What do you get when you put on a trip to Chicago that’s highlighted by a mariachi opera? You obviously get a lot of interest from departments at IU East.
Eighty students and 20 faculty were bused there for a weekend trip that took wings by good fortune when Jessica Raposo, lecturer of music, heard about the unusual and brand-new opera.
It all started with a simple brochure that Raposo received in the mail. She thought there would be interest from her music program, especially since the opera was so unique.
But she also thought it “had potential to appeal to a lot of different groups: history, fine arts, foreign language, philosophy.”
She was right. “I approached colleagues and asked: ‘What do you think of this idea?’”
The Spanish program has an immersion event each year, so “they said, count us in.”
Honors Program and history students had already wanted to go on the trip that included a stay in Chicago.
“It just grew,” Raposo said. “Then music and arts wanted to be part of it, too.”
In all, six departments joined in for a trip. Students and instructors from the various departments visited a special site for several hours, such as the Art Institute of Chicago, the Oriental Institute and the Field Museum of Natural History.
“I took music students to the Auditorium Theatre for a tour,” Raposo said.
Everyone had free time in the afternoon to enjoy the city. They ate dinner and then attended the opera.
“They saw an amazingly old beautiful theater,” Raposo said. “It was nice to get a good reaction to opera. A lot of people were very surprised.”
The opera certainly wasn’t what most expected. It featured a mariachi group on stage at all times in a storyline that took place before the Mexican Revolution. The singing had no amplification, she says.
“It was a blast,” Raposo says. “I randomly run into students who say: ‘thank you so much.’”
Jenilee Braun is certainly thankful that she went. “The Chicago trip opened my eyes culturally in many ways, from the opera, to the city, and to the many people there,” she said.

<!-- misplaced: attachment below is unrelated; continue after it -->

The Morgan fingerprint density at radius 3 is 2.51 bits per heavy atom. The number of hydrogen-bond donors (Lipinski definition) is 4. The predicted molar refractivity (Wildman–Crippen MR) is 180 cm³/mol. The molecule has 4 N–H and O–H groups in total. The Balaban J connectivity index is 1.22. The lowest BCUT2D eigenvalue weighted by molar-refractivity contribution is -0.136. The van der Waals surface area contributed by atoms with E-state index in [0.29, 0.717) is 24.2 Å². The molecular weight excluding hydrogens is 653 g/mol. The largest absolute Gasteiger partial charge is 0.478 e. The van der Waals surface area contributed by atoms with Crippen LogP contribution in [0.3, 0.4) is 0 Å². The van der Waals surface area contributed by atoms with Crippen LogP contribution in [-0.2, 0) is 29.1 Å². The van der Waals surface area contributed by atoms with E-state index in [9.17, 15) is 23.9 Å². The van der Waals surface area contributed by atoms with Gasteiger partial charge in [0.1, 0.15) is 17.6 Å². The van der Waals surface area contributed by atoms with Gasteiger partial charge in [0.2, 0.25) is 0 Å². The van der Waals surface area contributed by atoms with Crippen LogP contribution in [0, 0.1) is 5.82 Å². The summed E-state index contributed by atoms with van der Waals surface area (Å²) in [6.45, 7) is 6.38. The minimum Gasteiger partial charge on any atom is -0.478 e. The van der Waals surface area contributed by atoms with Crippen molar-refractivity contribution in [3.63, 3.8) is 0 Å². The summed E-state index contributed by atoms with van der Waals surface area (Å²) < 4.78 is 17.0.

Braun admitted though that there were reservations and questions that could only be answered by going along to see her first opera. “How was I to enjoy something in a language I couldn’t understand?,” she remembers asking herself. “Luckily there were subtitles, but the actors did such a great job portraying the story through tone and emotion that I caught myself looking away from the screen and just enjoying the show.”
A major reason students had to be thankful was the cost of the trip, $25 per person. That included travel, dinner and admission to the sites and the opera.
“Ross Alexander and Larry Richards basically sponsored the trip out of their offices,” Raposo said. “Our administration is good at offering scholarships.”
Alexander is dean of the School of Humanities and Social Sciences and Richards is executive vice chancellor of Academic Affairs.
“We really enjoyed the fact that we were able to show what more there is in the world,” Raposo said. “It wasn’t simply visiting another part of the United States. This was something new with so many different things to do.”
Braun is thankful that IU East supported the event.
“The School of Humanities and Social Sciences and all of the organizations involved did a great job organizing the trip and making it as enjoyable as possible,” she said.
Departments participating in the events and their leaders included:
Fine Arts: Ann Kim and Carrie Longley, assistant professors.
History: Eugene Cruz-Uribe, professor.
Honors Club: Daron Olson, assistant professor of history.
Humanities Club: Rosalie Aldrich, assistant professor of Communication Studies.
Arts and Culture Department: Cathy Foos, associate professor of philosophy and chair of the Arts and Culture Department.
Music: Jessica Raposo, lecturer.
World Languages and Cultures: Dianne Moneypenny, assistant professor; Julien Simon, associate professor; and Christine Nemcik, lecturer.